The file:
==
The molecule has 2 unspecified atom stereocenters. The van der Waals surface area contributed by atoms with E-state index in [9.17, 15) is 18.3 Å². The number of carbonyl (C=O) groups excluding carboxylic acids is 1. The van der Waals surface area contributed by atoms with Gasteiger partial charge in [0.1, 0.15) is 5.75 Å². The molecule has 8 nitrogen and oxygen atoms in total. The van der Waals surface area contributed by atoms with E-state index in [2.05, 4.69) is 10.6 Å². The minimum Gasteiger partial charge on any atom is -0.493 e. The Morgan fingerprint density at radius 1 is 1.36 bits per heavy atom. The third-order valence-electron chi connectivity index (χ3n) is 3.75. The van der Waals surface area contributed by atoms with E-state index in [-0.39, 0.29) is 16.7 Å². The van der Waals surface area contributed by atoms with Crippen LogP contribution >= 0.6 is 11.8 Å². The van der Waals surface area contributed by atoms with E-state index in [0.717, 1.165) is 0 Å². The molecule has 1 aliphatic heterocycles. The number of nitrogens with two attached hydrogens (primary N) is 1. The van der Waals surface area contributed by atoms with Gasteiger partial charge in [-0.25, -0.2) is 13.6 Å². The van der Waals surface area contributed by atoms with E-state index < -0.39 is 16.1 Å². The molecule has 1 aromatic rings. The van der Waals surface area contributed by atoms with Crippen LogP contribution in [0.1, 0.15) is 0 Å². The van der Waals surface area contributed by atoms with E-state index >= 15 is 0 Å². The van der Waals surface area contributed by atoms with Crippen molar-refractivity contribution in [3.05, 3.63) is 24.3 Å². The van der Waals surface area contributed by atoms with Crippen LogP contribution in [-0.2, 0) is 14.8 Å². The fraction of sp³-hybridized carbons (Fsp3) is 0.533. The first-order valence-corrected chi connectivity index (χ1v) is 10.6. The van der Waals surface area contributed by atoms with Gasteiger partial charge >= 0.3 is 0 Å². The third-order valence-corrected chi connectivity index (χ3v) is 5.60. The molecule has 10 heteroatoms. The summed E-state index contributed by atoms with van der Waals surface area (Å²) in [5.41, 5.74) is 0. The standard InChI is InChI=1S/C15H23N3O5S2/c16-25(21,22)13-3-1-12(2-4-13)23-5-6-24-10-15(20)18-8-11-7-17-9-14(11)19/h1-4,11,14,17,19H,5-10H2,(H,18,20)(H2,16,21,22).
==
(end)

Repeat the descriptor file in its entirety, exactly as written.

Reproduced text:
The molecule has 2 unspecified atom stereocenters. The van der Waals surface area contributed by atoms with E-state index in [9.17, 15) is 18.3 Å². The number of carbonyl (C=O) groups excluding carboxylic acids is 1. The van der Waals surface area contributed by atoms with Gasteiger partial charge in [0.1, 0.15) is 5.75 Å². The molecule has 8 nitrogen and oxygen atoms in total. The van der Waals surface area contributed by atoms with E-state index in [2.05, 4.69) is 10.6 Å². The minimum Gasteiger partial charge on any atom is -0.493 e. The Morgan fingerprint density at radius 1 is 1.36 bits per heavy atom. The third-order valence-electron chi connectivity index (χ3n) is 3.75. The van der Waals surface area contributed by atoms with E-state index in [-0.39, 0.29) is 16.7 Å². The van der Waals surface area contributed by atoms with Crippen LogP contribution >= 0.6 is 11.8 Å². The van der Waals surface area contributed by atoms with E-state index in [0.717, 1.165) is 0 Å². The molecule has 1 aliphatic heterocycles. The number of nitrogens with two attached hydrogens (primary N) is 1. The van der Waals surface area contributed by atoms with Gasteiger partial charge in [-0.25, -0.2) is 13.6 Å². The van der Waals surface area contributed by atoms with E-state index < -0.39 is 16.1 Å². The molecule has 1 aromatic rings. The van der Waals surface area contributed by atoms with Crippen LogP contribution in [0.1, 0.15) is 0 Å². The van der Waals surface area contributed by atoms with E-state index >= 15 is 0 Å². The van der Waals surface area contributed by atoms with Crippen molar-refractivity contribution in [3.05, 3.63) is 24.3 Å². The van der Waals surface area contributed by atoms with Crippen LogP contribution in [-0.2, 0) is 14.8 Å². The fraction of sp³-hybridized carbons (Fsp3) is 0.533. The first-order valence-corrected chi connectivity index (χ1v) is 10.6. The van der Waals surface area contributed by atoms with Gasteiger partial charge >= 0.3 is 0 Å². The third-order valence-corrected chi connectivity index (χ3v) is 5.60. The molecule has 10 heteroatoms. The summed E-state index contributed by atoms with van der Waals surface area (Å²) in [5.41, 5.74) is 0. The standard InChI is InChI=1S/C15H23N3O5S2/c16-25(21,22)13-3-1-12(2-4-13)23-5-6-24-10-15(20)18-8-11-7-17-9-14(11)19/h1-4,11,14,17,19H,5-10H2,(H,18,20)(H2,16,21,22).